Time: 1 pm eastern
Run Time: 90 minutes including Q & A session
Leader: Jim Castagnera, Attorney at Law
Credits: Awarded 1.5 credit hours by HRCI and 1.5 PDCs by SHRM
Price: Webinar $295; Webinar + download $349 (Share the download with your colleagues)
Audience: HR, benefits, finance, managers and supervisors, CEOs, in-house counsel
Retaliation is the most frequent form of employee complaint received by the EEOC. Federal anti-discrimination laws protect workers by prohibiting retaliation against any worker who complains about an act of discrimination in the workplace. Employers need to be particularly cautious in the wake of pandemic closings and accommodations as they accelerate the pace at which they bring their employees back to work. Some employees may question or resist their employer’s decisions about who should come back to work and who will be allowed to continue to work remotely, or the circumstances under which an employee is required to return to the workplace. Some employees will also resist employer mandated vaccinations. They may even feel management’s decisions are discriminatory and file or threaten charges of discrimination and retaliation with the EEOC. Additionally, OSHA has indicated that it will go after employers who retaliate against workers based on their raising Covid-19 health & safety concerns.
Employers are on a slippery slope when it comes retaliation complaints. An employee’s initial charge of discrimination is a “protected activity.” Therefore, even if the complaint is found to be without merit, employers are still prohibited from taking disciplinary action against the employee for making that charge.
Please join Dr. Jim Castagnera, attorney at law, as he discusses the employer’s legal and regulatory risks associated with complaints of retaliation and the EEOC’s requirements for resolving retaliation complaints. He will also review state prohibitions on employee retaliation and discuss the importance of the Supreme Court’s decisions concerning employee retaliation complaints. Dr. Castagnera will also offer practical guidance for responding to an employee’s complaint both before and after it reaches the EEOC.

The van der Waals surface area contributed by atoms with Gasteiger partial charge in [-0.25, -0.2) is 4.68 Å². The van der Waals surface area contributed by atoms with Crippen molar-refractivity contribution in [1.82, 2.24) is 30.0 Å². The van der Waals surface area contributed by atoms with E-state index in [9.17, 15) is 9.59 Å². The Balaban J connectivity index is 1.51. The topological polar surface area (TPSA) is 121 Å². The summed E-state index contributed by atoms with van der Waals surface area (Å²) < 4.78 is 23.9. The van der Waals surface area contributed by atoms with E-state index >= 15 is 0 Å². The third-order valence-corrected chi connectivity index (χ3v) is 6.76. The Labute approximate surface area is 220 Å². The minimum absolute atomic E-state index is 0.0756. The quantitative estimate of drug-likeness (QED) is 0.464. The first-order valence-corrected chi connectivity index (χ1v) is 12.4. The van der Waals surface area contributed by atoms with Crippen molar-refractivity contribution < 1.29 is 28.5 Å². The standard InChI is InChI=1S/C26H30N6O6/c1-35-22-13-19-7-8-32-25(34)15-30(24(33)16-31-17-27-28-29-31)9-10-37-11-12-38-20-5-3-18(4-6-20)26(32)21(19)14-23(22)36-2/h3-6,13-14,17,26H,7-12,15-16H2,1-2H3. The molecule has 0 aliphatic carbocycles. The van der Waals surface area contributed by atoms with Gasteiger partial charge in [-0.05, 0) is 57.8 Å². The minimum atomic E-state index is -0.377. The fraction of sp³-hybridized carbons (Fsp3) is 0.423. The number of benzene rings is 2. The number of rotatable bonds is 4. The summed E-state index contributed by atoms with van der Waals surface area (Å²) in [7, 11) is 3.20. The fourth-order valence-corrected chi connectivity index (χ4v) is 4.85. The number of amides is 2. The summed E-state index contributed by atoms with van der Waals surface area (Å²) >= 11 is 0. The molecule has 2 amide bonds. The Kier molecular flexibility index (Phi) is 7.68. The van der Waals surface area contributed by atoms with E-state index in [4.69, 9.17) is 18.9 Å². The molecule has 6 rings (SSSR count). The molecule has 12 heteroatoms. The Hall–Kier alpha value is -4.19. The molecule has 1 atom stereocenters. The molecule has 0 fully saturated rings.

During this timely and informative webinar Dr. Castagnera will discuss:
- EEOC rules and procedures for resolving employee retaliation complaints
- Title VII of the 1964 Civil Rights Act, ADA and ADEA protections for employees
- The significance of the U.S. Supreme Court decisions outlawing retaliation against an employee
- OSHA efforts to punish employers who discipline employees who voice Covid-19 health & safety concerns
- State laws prohibiting retaliation against employees
- What constitutes a “protected activity’” under federal discrimination laws and the limitations placed on the disciplinary actions taken by an employer
- The link between harassment and discrimination claims and retaliation. How a claim of discrimination can morph into a charge of retaliation
- Examples of retaliatory employer actions
- What forms of discipline are permitted both while a discrimination complaint is pending and afterwards?
- Avoiding knee jerk reactions and the appearance of taking punitive disciplinary action
- Defending against a claim of retaliation. Relying on written policies and procedures, thorough investigations, and adequate training for supervisors and managers
Jim Castagnera holds an M.A. in journalism from Kent State University, and a J.D. and Ph.D. (American studies) from Case Western Reserve University. He worked 10 years as a labor, employment, and intellectual-property attorney with Saul Ewing Arnstein & Lehr and 23 years as associate provost & legal counsel for academic affairs at Rider University, where in 2018 he received the university’s highest annual award for distinguished service. He also did stints as a full-time law professor at UT-Austin and Widener University Law School.
Having retired from Rider in 2019, he is engaged in a portfolio of activities: member and chief consultant of Holland Media Services LLC, a communications and training company with offices in Philadelphia and Los Angeles; member of Portum Group International LLC, a cyber security & privacy consulting firm in Philadelphia; of counsel to Washington International Business Counsel; and adjunct professor of Law in the Kline School of Law at Drexel University.